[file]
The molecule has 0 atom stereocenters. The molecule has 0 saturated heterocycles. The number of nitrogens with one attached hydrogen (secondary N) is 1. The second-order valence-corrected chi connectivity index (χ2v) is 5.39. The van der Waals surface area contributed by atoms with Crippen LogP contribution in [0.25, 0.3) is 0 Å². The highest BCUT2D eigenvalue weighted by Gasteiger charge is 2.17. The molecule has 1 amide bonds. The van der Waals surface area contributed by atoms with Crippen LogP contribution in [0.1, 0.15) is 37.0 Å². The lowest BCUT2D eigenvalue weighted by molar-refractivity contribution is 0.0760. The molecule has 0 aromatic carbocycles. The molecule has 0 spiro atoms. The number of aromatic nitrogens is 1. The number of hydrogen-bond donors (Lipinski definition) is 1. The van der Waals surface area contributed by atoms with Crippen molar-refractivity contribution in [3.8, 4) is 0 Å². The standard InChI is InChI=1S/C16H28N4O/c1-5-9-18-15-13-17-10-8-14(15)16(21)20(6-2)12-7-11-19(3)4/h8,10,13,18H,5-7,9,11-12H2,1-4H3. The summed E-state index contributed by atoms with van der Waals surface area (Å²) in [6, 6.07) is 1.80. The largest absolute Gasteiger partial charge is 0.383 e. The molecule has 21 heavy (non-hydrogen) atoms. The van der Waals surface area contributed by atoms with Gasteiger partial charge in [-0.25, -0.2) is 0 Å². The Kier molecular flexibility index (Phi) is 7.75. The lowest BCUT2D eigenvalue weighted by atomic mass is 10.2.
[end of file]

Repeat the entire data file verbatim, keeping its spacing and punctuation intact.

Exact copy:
The molecule has 0 atom stereocenters. The molecule has 0 saturated heterocycles. The number of nitrogens with one attached hydrogen (secondary N) is 1. The second-order valence-corrected chi connectivity index (χ2v) is 5.39. The van der Waals surface area contributed by atoms with Crippen LogP contribution in [0.25, 0.3) is 0 Å². The highest BCUT2D eigenvalue weighted by Gasteiger charge is 2.17. The molecule has 1 amide bonds. The van der Waals surface area contributed by atoms with Crippen LogP contribution in [0.1, 0.15) is 37.0 Å². The lowest BCUT2D eigenvalue weighted by molar-refractivity contribution is 0.0760. The molecule has 0 aromatic carbocycles. The molecule has 0 spiro atoms. The number of aromatic nitrogens is 1. The number of hydrogen-bond donors (Lipinski definition) is 1. The van der Waals surface area contributed by atoms with Crippen molar-refractivity contribution in [3.8, 4) is 0 Å². The standard InChI is InChI=1S/C16H28N4O/c1-5-9-18-15-13-17-10-8-14(15)16(21)20(6-2)12-7-11-19(3)4/h8,10,13,18H,5-7,9,11-12H2,1-4H3. The summed E-state index contributed by atoms with van der Waals surface area (Å²) in [6, 6.07) is 1.80. The largest absolute Gasteiger partial charge is 0.383 e. The molecule has 21 heavy (non-hydrogen) atoms. The van der Waals surface area contributed by atoms with Gasteiger partial charge in [-0.25, -0.2) is 0 Å². The Kier molecular flexibility index (Phi) is 7.75. The lowest BCUT2D eigenvalue weighted by atomic mass is 10.2.